In almost every match of Rocket League, there is a moment. A player will hit the ball perfectly and it soars.
You’re on the orange team. It’s overtime 1-1, 4v4. Everyone is frantically chasing the ball as it flies through the air, bouncing off the sides. The ball spins into the middle in the final third. You’re at the halfway line with 100 boost. This is your moment, you charge towards the ball, you jump up. This is it, this is going in.
You get closer and closer, jump. You collide with your own teammate in mid-air and the blue team take the chance and punt it out from their own goal. This is the perfect hit. You’ve no keeper, and the ball soars into your goal. Blue team wins.
It’s rare for me to find a game that I keep going back to as my go-to game. Yet, I find myself doing this with Rocket League. Which has finally taken over Ark: Survival Evolved in the top sellers list on Steam. With Rocket League, developer Psyonix has created a mechanically simple game that has you play football, with cars. That is the game’s instant selling point. Football with cars.
What makes Rocket League approachable for anyone is its simplicity. Learning the basics and the controls for Rocket League is easy: Forward, reverse, steer, boost, jump. At face value, the game is in no way hard to understand or get the essentials of – anyone can play it.
You can start with some training to understand the way the ball moves, get some practice in, and then get straight into online games. It’s just 1v1 – 4v4, two goals, one ball and off you go. You’d think simplicity would be a crux, but when accomplished as expertly as it is in Rocket League, it’s marvelous.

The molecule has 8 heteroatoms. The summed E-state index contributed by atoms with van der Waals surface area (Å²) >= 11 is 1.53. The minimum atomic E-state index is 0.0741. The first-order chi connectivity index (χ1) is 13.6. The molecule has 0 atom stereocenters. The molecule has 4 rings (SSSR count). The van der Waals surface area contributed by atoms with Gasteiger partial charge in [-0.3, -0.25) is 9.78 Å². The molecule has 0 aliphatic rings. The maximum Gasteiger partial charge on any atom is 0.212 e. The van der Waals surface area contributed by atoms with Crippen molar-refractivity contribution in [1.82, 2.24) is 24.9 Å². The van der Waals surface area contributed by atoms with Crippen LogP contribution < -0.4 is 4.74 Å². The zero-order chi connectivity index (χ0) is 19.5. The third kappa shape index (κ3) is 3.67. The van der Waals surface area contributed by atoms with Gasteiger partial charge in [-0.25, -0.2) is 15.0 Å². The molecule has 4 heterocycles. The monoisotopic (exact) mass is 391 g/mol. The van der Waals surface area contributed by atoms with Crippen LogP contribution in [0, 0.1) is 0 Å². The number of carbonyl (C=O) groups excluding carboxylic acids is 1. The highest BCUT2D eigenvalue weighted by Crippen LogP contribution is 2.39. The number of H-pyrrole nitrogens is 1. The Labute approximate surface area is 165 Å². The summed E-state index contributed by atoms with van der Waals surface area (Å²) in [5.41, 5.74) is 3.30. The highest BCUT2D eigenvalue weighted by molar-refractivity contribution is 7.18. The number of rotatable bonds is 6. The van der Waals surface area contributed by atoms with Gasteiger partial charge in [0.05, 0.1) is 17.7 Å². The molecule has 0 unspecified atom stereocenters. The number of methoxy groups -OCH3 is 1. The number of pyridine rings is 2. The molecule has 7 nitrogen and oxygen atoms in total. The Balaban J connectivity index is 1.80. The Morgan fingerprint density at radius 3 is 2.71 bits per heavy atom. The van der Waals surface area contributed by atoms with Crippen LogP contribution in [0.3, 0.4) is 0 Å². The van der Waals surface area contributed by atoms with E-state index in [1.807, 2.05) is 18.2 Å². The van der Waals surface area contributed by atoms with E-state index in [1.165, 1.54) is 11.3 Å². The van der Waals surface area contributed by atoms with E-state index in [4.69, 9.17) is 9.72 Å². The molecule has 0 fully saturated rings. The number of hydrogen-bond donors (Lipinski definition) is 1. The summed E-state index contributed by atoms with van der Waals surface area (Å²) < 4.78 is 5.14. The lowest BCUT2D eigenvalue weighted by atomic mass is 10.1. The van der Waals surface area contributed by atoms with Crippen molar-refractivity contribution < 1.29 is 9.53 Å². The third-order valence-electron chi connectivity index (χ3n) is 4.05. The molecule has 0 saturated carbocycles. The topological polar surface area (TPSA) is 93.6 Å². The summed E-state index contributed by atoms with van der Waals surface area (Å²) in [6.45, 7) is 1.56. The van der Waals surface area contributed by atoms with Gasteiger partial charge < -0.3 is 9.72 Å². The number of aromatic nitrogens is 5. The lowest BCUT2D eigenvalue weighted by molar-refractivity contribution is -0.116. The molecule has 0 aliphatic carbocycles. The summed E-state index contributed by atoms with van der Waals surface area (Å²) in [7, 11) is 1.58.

Though simple, Rocket League is quite challenging. It’s one of those games that is easy to learn but hard to master. You can work your way up the AI ladder for a single player experience (though “Rookie” difficulty is beyond dopey). Each AI difficulty is progressively harder than the last. Learning to conserve your boost and jumping at the right time become essential as you work your way up.
Online, you start as a rookie at level 1 and level up like you would in an online shooter. You get points for certain tasks such as scoring or clearing the ball. Those points help you level up. Doing so unlocks more ways to customize your vehicle with a variety of cosmetics. Some are quite unique, like your rocket trail shooting money or bubbles from your exhaust while boosting.
You get the sense that you get better with every game you play. The challenge comes mostly in knowing exactly when to jump, when not to jump when to get back and defend etc. The matchmaking working the way it does means you’ll always be playing with people at the same skill level as you – rounding off what is already a very well-balanced game.
But what about single player?
The online experience is the game’s main selling point, there’s no doubting that. But there is a single player experience in Rocket League. It is rather limited with the standard exhibitions versus AI. But it mainly comes in the form of Seasons.